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Aug. 16, 2022

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Washington congressional candidate Loren Culp advises supporters to buy unproven COVID treatments

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SEATTLE — Washington congressional candidate Loren Culp is promoting unproven treatments for COVID-19, advising supporters to send a few hundred dollars to a Florida telemedicine clinic that dispenses drugs medical researchers say are ineffective and potentially dangerous.

Culp, a Republican endorsed by Donald Trump in his effort to unseat U.S. Rep. Dan Newhouse, says he knows several people who have recently gotten sick with COVID and been hospitalized, including a few who died.

“I want to make sure you and your family have everything available to combat this virus if you or someone you love gets it,” Culp wrote in a Feb. 9 email to supporters, with the subject line, “A Personal Message about the Chinese Virus.”

Culp said he recently paid the Florida clinic for drugs including ivermectin and hydroxychloroquine. Most doctors won’t prescribe them, he wrote, because of “lies coming from Big Pharma, the US Government, the media, and of course Dr. Fauci.”

In reality, most doctors do not prescribe those drugs because — despite being hyped by vaccine skeptics — they have not proven effective in the prevention or treatment of COVID-19 and may harm patients, according to medical experts and federal and state public health authorities.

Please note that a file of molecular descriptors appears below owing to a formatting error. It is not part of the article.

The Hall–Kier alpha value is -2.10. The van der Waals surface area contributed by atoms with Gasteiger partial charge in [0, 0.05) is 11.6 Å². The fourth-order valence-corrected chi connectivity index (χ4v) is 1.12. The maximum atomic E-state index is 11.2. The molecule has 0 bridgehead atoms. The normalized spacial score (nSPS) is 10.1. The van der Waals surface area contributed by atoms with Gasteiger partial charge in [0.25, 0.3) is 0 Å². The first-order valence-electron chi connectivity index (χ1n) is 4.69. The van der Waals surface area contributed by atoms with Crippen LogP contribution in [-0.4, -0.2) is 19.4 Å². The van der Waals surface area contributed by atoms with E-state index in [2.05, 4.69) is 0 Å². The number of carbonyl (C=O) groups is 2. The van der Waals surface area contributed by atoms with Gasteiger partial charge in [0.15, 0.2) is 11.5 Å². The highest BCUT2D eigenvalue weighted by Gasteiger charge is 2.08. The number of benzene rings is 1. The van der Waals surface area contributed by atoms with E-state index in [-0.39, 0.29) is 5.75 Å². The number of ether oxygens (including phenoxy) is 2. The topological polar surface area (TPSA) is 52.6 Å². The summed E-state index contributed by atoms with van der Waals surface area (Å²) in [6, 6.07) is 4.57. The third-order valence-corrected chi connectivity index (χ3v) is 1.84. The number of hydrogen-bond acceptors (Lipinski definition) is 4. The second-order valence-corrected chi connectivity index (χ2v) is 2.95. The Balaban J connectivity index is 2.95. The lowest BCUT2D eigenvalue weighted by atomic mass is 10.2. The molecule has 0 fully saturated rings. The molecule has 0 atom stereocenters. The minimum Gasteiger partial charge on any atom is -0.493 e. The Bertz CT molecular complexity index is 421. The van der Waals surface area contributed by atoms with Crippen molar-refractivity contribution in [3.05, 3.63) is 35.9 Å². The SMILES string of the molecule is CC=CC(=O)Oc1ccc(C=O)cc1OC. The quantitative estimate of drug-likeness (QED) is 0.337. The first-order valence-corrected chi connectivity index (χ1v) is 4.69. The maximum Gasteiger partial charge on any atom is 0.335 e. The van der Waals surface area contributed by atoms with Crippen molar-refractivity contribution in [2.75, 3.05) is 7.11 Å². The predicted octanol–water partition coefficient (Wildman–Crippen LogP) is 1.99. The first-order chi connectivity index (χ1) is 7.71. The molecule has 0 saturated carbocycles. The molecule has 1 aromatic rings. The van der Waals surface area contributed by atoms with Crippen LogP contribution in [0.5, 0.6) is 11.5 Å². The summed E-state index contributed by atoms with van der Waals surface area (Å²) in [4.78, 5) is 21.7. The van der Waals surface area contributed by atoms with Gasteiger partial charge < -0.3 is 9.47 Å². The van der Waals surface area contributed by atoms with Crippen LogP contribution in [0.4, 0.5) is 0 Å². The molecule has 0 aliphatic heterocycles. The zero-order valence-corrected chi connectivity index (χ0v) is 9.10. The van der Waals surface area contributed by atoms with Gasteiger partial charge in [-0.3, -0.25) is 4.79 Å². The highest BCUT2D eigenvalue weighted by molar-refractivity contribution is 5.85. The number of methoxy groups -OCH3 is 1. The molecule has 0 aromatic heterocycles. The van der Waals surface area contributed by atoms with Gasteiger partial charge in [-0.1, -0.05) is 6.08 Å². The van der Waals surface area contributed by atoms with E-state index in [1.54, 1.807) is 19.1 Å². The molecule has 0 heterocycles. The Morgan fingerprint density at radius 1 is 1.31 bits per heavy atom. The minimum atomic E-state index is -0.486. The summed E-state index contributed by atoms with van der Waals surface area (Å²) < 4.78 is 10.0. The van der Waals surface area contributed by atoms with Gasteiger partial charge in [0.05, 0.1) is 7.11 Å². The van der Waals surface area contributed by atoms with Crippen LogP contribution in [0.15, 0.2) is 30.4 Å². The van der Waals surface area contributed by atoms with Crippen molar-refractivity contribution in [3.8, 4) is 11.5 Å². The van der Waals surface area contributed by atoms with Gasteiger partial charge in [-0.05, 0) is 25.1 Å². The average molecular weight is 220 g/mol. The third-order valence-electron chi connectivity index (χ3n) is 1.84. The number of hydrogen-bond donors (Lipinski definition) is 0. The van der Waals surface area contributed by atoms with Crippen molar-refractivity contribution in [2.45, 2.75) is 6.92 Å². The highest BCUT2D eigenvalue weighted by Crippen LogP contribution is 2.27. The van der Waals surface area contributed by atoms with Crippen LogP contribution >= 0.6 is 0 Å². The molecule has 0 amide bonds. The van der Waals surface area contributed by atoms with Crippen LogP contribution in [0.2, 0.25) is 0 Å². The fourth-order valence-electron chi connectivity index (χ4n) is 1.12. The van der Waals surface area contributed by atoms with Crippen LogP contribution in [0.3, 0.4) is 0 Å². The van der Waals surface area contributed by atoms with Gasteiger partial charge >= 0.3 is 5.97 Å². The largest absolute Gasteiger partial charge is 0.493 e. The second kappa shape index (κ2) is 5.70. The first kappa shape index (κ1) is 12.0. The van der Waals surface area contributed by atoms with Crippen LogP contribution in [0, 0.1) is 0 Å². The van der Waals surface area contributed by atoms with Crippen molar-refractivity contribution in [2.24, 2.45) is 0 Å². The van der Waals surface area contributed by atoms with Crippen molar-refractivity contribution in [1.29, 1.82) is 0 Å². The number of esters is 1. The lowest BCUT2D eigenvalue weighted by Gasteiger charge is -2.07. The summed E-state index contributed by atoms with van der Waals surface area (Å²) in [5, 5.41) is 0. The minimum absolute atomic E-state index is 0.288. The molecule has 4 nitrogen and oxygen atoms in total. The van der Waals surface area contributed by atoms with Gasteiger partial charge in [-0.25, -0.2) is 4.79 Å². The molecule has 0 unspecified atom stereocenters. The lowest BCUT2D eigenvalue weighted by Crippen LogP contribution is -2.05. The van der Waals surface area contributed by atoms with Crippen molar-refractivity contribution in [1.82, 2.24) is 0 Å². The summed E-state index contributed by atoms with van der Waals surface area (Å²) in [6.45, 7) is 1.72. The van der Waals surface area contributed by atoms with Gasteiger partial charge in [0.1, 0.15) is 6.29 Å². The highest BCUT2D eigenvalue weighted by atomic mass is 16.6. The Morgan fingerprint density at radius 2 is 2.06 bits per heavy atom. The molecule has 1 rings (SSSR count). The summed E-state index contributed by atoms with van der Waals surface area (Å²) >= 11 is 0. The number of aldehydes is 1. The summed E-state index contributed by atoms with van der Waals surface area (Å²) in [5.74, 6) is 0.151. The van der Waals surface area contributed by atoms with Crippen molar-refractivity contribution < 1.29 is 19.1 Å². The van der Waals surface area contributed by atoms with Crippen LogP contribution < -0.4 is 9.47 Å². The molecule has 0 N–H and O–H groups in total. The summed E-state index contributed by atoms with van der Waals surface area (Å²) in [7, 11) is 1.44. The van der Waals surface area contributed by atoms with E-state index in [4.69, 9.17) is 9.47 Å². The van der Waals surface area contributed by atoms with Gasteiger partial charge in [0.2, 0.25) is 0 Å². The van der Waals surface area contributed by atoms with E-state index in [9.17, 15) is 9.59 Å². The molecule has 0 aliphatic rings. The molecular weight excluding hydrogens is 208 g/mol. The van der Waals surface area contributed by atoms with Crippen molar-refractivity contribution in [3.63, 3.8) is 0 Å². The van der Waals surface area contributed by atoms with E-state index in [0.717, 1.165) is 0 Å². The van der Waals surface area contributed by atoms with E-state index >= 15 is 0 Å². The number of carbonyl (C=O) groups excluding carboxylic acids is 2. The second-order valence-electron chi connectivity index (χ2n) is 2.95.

The U.S. Food and Drug Administration has warned against the use of hydroxychloroquine outside of hospitals or clinical trials, citing side effects including “serious heart rhythm problems that can be life-threatening.”

In September, the American Medical Association joined two national pharmacist groups in opposition to prescribing or dispensing ivermectin for COVID-19, responding to a five-fold surge in calls to poison control centers from people who ingested the drug. Some were taking concentrated dosages meant for de-worming horses.

In his email to supporters, Culp said he paid the clinic $110 for an online appointment with a doctor and another $155 for the prescriptions to be mailed from a pharmacy. “Easy,” he wrote.

He advertised the clinic again Thursday in a message to his more than 16,000 followers on GETTR, the conservative social media platform founded by a Trump adviser as an alternative to Twitter.

Dr. Christine Johnston, an infectious diseases specialist at the University of Washington School of Medicine, said hydroxychloroquine, an anti-malarial drug, “has been studied now in several well-done studies that have shown no benefits for using it” to treat or prevent COVID-19.

A large 2020 clinical trial co-led by Johnston found people who received hydroxychloroquine were no less likely to become infected than those who received placebos. It also found no evidence that people who got hydroxychloroquine were less likely to develop symptoms when infected.